Kristin Harmel is a talented author whose novels include “The Blonde Theory”, “Italian for Beginners” and “When You Wish”. She is friendly and down to earth, and we love that she is smart AND feminine.
Read all about Kristin in the following interview…
B&L: How would you describe your writing style?
Kristin: I think I write fast-paced novels with strong storylines and heartfelt messages. I like creating characters that readers can identify with and hopefully learn from, and I like sending readers to interesting destinations, whether it is Paris, Rome or a magazine office in New York City.
B&L: Where do you get your inspiration?
Kristin: I think I’m inspired all the time. I have a wonderful group of friends across the United States, and I’m always talking to them about problems, issues, etc. When there seems to be a recurring theme among my friends in terms of what they’re thinking about or worrying about, I begin to think about whether it might be the seed of an idea for a novel.
I like to tackle subjects that hit close to home (such as the pressure to get married, which Cat, the heroine of ITALIAN FOR BEGINNERS, is feeling), but I like to do so in a way that entertains and keeps the reader enthralled. Hence the decision to send Cat to Rome to solve a mystery and have a romantic encounter with a Vespa-riding Italian – all while figuring out an issue that will resonate with lots of readers.
Kristin: Oh, there are so many! I particularly like Emily Giffin, Megan Crane, Liza Palmer, Jane Porter, Alison Pace, Sarah Mlynowski, Brenda Janowitz, Lynda Curnyn, Melissa Senate, Cecelia Ahern, Jane Green, Marian Keyes, Wendy Holden, Jodi Picoult, Anita Shreve, Audrey Niffenegger, Sue Monk Kidd, F. Scott Fitzgerald, and young adult novelists Sarah Dessen, Stephenie Meyer and Meg Cabot.
B&L: What are you currently working on?
Kristin: I’m currently on tour promoting my most recent release, ITALIAN FOR BEGINNERS, which came out in the U.S. on Aug. 13. I have a new teen novel coming out in February, called AFTER, and I’m also ghostwriting the autobiography of rock’n’roll legend Chubby Checker, who sang The Twist and Limbo Rock. That has been great fun! I’m also in the midst of drafting proposals for new women’s fiction and young adult novels.
B&L: Name one thing we wouldn’t know about you?
Kristin: Hmm, I’m only five feet tall! But I cheat with three-inch heels!
B&L: Do you ever suffer from writer’s block, and if so how do you overcome it?
Kristin:Not often. I’m a strong believer in outlining, so I occasionally get blocked at the outline stage, but once I’ve figured out the major plot points of a novel in outline form, I won’t let myself get caught up or stalled by little details. If you have an outline, you can always refer back to it if you get stuck.
Sure, there are days when I feel a little frustrated with the writing, but in those cases, I’m able to skip ahead in the outline. I simply force myself to continue, and if I have a bad day of writing, I can always come back and fix it later!
B&L: Do you have any advice for people wanting to become an author?
Kristin:I think that the number one thing that defeats aspiring writers is their own self-consciousness. If you want to write a novel, you must write!!! It doesn’t matter how badly you feel like you’re writing; just get the words on the page and clean them up later. Even the best of writers go through numerous drafts, and all of us hate our work at times. But if you get too caught up in worrying, you’ll never put your story on paper – and without a story on paper, you have nothing to work with. So stop worrying; begin writing!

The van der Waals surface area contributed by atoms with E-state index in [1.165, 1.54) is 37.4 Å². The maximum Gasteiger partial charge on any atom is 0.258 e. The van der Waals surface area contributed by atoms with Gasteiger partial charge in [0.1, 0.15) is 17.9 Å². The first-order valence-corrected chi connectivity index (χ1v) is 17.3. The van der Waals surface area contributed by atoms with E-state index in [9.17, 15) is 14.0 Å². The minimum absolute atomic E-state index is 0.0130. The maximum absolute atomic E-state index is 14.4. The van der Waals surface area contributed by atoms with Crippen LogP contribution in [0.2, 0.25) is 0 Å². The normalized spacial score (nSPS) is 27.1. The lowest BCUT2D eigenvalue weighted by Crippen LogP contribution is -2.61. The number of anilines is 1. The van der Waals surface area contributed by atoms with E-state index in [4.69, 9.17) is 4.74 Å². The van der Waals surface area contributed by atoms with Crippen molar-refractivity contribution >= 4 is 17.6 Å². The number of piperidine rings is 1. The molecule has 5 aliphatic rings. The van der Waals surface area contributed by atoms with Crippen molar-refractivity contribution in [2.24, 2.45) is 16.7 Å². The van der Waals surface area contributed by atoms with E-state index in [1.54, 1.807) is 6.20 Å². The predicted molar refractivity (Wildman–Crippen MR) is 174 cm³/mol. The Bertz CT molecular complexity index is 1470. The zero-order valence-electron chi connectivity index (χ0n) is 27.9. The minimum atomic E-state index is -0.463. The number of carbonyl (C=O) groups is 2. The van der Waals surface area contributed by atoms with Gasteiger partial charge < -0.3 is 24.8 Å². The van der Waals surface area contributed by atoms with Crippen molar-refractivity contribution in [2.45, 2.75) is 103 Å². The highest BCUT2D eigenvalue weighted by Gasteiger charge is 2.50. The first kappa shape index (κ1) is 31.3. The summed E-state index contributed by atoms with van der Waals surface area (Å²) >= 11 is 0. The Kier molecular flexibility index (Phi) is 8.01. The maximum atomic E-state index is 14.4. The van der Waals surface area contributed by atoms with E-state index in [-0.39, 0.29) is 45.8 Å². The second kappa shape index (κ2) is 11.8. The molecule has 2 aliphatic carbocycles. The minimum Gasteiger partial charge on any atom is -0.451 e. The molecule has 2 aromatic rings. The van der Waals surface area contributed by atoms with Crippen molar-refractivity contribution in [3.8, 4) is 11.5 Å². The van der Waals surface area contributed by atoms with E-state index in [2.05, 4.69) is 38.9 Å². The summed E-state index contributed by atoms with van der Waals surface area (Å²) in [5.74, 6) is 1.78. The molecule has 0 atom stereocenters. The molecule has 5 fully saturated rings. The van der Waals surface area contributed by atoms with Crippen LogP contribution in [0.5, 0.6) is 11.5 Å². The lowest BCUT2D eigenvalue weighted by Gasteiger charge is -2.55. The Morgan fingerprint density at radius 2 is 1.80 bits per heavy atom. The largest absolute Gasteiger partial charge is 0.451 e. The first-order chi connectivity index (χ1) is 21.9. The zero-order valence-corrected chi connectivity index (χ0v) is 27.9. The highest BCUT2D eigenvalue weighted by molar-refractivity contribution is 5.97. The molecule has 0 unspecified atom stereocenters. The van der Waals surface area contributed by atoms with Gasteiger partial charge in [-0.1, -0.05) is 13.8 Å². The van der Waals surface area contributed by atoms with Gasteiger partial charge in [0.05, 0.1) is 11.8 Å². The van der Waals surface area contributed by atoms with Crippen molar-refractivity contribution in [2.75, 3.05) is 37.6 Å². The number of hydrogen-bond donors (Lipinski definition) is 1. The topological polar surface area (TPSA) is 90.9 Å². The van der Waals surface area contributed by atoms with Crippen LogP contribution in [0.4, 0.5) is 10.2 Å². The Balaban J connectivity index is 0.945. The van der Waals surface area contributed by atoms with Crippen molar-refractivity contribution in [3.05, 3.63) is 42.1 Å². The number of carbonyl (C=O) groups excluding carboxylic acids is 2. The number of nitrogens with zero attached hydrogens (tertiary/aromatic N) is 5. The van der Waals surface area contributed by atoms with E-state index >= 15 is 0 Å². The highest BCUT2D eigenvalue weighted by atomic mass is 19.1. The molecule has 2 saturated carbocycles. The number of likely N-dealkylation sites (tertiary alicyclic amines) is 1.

B&L: How long does it take you to write a book?
Kristin: After I’ve written an outline, the actual writing takes between 3-6 months.
B&L: Have you always loved to write?
Kristin: Absolutely, I’ve wanted to be a writer for as long as I can remember. In fact, my mother recently uncovered the first “novel” that I wrote – a handwritten, stapled “book” that I wrote when I was 6 about the Bobbsey Twins (a series I loved at that age) coming to visit my family to solve the case of my dad’s missing tuxedo.
It’s pretty funny! I attempted my first real novel at age 13 and got about 120 pages into it before I realized I had no idea where the story was going. And I’ve been writing professionally for magazines since I was 16.
B&L: What does being a woman mean to you?
Kristin: Wow, that’s a tough one! I think that as a woman, we often get to be both tough and soft at the same time, which I think is a beautiful thing. I think that in today’s world, women are very lucky not to have to confront many of the obstacles that our mothers and grandmothers faced in the workplace, but there are still challenges of equality.
I think we’re still in a place where there’s some confusion about stereotypical gender roles; there are many men out there who feel threatened by a woman who’s smart, successful and driven, and I think it’s unfortunate that all of those strong, wonderful qualities would ever be considered emasculating to anyone. It makes for a confusing scenario, where even the most successful, confident women occasionally feel the pressure to dumb themselves down to be more societally acceptable. I don’t have children yet, but if I have daughters someday, I’m hopeful that in their generation, there will be less confusion, and women will be better able to simply be themselves.
That said, even though I consider myself smart, ambitious and driven, I also like being a girly girl at times! I have a huge drawer full of makeup (my favourite is an American brand called Tarte, which has the coolest cheek stains I’ve ever seen); I have long hair that I alternate between wearing wavy and straight, and I’m obsessed with clothes and fashion. I have a whole closet just dedicated to shoes and handbags! So that’s the fun part of being a woman!
Beauty and Lace is an online magazine for women. We hope you enjoyed this article!